Goiter – Why It Appears

Goiter is basically a lump and it manifests itself as an enlarged thyroid gland, making the neck look swollen. People tend to think that goiter is a kind of neck cancer, but it isn’t. Luckily for the ones who have it, it is treatable.

Goiters can occur if thyroid hormone produced is too much, too little, or even just the right amount. This term denotes the abnormal growth or size of the thyroid gland from what it should be. A simple goiter can occur for an unknown reason or when the thyroid is unable to produce enough amount thyroid hormone to satisfy the body’s needs. The thyroid gland grows bigger to compensate for this situation.

According to the American Thyroid Association, there are many causes of this condition.

• Iodine Deficiency –
The most common cause is the deficiency of iodine in the body which is needed for the production of thyroid hormones. Because of this deficiency, TSH (Thyroid Stimulating Hormone) is produced by the Anterior Pituitary Gland to stimulate the thyroid gland to produce more thyroid hormones, making the thyroid gland big as mentioned above.

Goiters are present in groups of people that live on areas with soils poor in iodine, generally far from the sea. It is possible that people in this zone don’t get enough iodine in their food because they are not easily accessible. The iodine insufficiency is still common on Central Asia, the Andina Region of South America and central Africa. However, food fortification with iodine such as iodized salt has helped a lot of people prevent this deficiency.

• Autoimmune Conditions –
There are also autoimmune conditions such as Hashimoto’s Disease that causes destruction of the thyroid gland decreasing the production of thyroid hormones. As this is sensed by the brain, the cycle of TSH production goes on and goiter is developed.

With Grave’s Disease, on the other hand, there is a production of TSI (Thyroid Stimulating Immunoglobulin) that makes the thyroid gland produce more thyroid hormone while stimulating it to grow bigger even if the TSH production from the pituitary gland has been stopped.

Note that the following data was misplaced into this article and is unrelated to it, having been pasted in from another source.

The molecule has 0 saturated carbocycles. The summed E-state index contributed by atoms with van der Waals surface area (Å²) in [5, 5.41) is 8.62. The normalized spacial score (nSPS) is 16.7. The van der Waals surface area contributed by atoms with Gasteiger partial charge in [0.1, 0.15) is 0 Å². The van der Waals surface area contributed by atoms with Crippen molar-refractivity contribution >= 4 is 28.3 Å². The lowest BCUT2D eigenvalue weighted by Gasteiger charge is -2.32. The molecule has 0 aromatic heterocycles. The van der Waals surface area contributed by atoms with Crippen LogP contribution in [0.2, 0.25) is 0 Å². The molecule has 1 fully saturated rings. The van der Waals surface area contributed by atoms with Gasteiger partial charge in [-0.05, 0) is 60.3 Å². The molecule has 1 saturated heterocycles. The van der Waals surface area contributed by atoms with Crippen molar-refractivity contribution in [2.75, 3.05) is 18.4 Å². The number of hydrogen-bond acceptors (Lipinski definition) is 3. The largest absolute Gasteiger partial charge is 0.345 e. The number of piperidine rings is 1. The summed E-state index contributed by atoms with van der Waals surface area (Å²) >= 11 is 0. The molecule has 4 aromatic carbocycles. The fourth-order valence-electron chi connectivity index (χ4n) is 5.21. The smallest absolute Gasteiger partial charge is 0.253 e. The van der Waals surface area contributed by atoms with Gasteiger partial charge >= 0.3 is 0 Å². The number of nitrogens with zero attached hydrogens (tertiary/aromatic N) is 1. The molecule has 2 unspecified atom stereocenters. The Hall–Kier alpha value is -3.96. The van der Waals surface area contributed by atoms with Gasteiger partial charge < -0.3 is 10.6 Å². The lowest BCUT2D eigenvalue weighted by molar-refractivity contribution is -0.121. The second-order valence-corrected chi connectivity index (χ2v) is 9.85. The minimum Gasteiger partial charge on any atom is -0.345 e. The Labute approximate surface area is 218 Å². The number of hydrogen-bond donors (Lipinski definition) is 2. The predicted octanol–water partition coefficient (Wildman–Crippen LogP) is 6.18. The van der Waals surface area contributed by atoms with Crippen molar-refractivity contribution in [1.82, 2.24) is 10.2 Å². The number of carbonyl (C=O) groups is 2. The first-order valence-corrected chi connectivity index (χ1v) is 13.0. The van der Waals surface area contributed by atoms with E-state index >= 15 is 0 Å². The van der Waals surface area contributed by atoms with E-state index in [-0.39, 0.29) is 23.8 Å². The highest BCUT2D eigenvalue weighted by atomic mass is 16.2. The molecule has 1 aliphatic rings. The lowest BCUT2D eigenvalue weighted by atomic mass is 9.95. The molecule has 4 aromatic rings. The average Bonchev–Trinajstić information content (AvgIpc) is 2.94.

• Nodules –
Nodules within the thyroid gland are another cause for goiters, for it stimulates the thyroid gland to enlarge.

• Hereditary –
Heredity plays a major role in this condition. However there are factors that put a person at greater chance of having goiters such as age 40 years and above, female, lack of iodine intake, family history, and having diseases affecting the thyroid gland.

Common symptoms felt by the affected person such as breathing problems, recurrent cough, hoarseness of voice, and difficulty to swallow result from the pressing of the windpipe and esophagus from the enlarged thyroid. There can be swelling on the neck veins and dizziness when the arms are lifted over the head.

Treatment should depend on the cause of the condition.

For iodine deficiency, Lugol’s solution or SSKI may be prescribed.

For too much thyroid hormone, radioactive iodine may be given to allow the gland to shrink.

For hypoactive gland, thyroid hormone supplement is given. However if the symptoms make the person feel difficulty in breathing, a surgery is needed.

It is best to do the things that we can to prevent this condition from happening. We should increase our consumption of iodine-rich foods, supervised by the doctor not to take excessive amount of iodine, as too much iodine may bring other complications to the body.

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